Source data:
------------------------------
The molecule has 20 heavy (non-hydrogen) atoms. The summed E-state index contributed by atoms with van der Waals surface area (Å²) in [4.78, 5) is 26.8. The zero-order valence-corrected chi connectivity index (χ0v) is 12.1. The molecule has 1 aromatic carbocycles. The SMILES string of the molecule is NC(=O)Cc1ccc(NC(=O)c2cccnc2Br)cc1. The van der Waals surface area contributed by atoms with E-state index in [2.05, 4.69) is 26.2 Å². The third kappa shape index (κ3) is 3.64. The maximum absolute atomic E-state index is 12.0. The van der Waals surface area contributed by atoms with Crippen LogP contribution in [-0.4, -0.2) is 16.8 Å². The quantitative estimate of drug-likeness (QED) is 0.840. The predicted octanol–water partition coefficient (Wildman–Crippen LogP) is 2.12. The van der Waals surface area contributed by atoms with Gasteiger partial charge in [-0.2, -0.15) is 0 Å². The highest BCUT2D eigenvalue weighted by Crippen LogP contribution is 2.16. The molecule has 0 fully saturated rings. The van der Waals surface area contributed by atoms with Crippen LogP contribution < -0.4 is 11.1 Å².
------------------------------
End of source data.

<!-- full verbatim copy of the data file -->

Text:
The molecule has 20 heavy (non-hydrogen) atoms. The summed E-state index contributed by atoms with van der Waals surface area (Å²) in [4.78, 5) is 26.8. The zero-order valence-corrected chi connectivity index (χ0v) is 12.1. The molecule has 1 aromatic carbocycles. The SMILES string of the molecule is NC(=O)Cc1ccc(NC(=O)c2cccnc2Br)cc1. The van der Waals surface area contributed by atoms with E-state index in [2.05, 4.69) is 26.2 Å². The third kappa shape index (κ3) is 3.64. The maximum absolute atomic E-state index is 12.0. The van der Waals surface area contributed by atoms with Crippen LogP contribution in [-0.4, -0.2) is 16.8 Å². The quantitative estimate of drug-likeness (QED) is 0.840. The predicted octanol–water partition coefficient (Wildman–Crippen LogP) is 2.12. The van der Waals surface area contributed by atoms with Gasteiger partial charge in [-0.2, -0.15) is 0 Å². The highest BCUT2D eigenvalue weighted by Crippen LogP contribution is 2.16. The molecule has 0 fully saturated rings. The van der Waals surface area contributed by atoms with Crippen LogP contribution < -0.4 is 11.1 Å².